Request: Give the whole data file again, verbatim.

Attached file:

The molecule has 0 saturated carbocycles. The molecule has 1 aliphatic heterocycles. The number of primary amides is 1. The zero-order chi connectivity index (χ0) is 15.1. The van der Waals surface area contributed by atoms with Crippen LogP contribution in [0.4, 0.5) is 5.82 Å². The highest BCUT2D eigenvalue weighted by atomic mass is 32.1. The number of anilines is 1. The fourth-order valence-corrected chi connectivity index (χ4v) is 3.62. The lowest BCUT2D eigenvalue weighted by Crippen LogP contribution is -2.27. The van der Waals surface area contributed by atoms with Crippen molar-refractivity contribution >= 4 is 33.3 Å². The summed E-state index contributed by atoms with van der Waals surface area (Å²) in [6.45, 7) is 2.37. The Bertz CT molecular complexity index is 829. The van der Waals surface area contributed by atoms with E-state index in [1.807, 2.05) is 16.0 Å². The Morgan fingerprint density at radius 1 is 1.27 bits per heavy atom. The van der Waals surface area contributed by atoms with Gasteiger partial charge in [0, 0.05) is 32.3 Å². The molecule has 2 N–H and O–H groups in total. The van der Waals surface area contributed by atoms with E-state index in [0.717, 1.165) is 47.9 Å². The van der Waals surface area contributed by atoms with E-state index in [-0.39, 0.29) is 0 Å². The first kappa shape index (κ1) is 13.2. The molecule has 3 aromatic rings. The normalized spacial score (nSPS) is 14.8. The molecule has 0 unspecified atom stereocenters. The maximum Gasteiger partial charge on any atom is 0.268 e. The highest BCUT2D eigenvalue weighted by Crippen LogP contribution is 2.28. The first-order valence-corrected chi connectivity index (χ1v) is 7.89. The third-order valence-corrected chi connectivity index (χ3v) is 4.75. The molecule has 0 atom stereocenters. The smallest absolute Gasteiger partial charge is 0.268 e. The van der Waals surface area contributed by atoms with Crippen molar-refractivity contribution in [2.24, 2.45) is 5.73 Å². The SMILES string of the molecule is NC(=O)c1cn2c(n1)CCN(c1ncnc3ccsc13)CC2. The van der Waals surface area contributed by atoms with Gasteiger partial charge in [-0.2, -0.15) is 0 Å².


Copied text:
The molecule has 0 saturated carbocycles. The molecule has 1 aliphatic heterocycles. The number of primary amides is 1. The zero-order chi connectivity index (χ0) is 15.1. The van der Waals surface area contributed by atoms with Crippen LogP contribution in [0.4, 0.5) is 5.82 Å². The highest BCUT2D eigenvalue weighted by atomic mass is 32.1. The number of anilines is 1. The fourth-order valence-corrected chi connectivity index (χ4v) is 3.62. The lowest BCUT2D eigenvalue weighted by Crippen LogP contribution is -2.27. The van der Waals surface area contributed by atoms with Crippen molar-refractivity contribution >= 4 is 33.3 Å². The summed E-state index contributed by atoms with van der Waals surface area (Å²) in [6.45, 7) is 2.37. The Bertz CT molecular complexity index is 829. The van der Waals surface area contributed by atoms with E-state index in [1.807, 2.05) is 16.0 Å². The Morgan fingerprint density at radius 1 is 1.27 bits per heavy atom. The van der Waals surface area contributed by atoms with Gasteiger partial charge in [0, 0.05) is 32.3 Å². The molecule has 2 N–H and O–H groups in total. The van der Waals surface area contributed by atoms with E-state index in [0.717, 1.165) is 47.9 Å². The van der Waals surface area contributed by atoms with E-state index in [-0.39, 0.29) is 0 Å². The first kappa shape index (κ1) is 13.2. The molecule has 3 aromatic rings. The normalized spacial score (nSPS) is 14.8. The molecule has 0 unspecified atom stereocenters. The maximum Gasteiger partial charge on any atom is 0.268 e. The highest BCUT2D eigenvalue weighted by Crippen LogP contribution is 2.28. The first-order valence-corrected chi connectivity index (χ1v) is 7.89. The third-order valence-corrected chi connectivity index (χ3v) is 4.75. The molecule has 0 atom stereocenters. The smallest absolute Gasteiger partial charge is 0.268 e. The van der Waals surface area contributed by atoms with Crippen molar-refractivity contribution in [2.24, 2.45) is 5.73 Å². The SMILES string of the molecule is NC(=O)c1cn2c(n1)CCN(c1ncnc3ccsc13)CC2. The van der Waals surface area contributed by atoms with Gasteiger partial charge in [-0.2, -0.15) is 0 Å².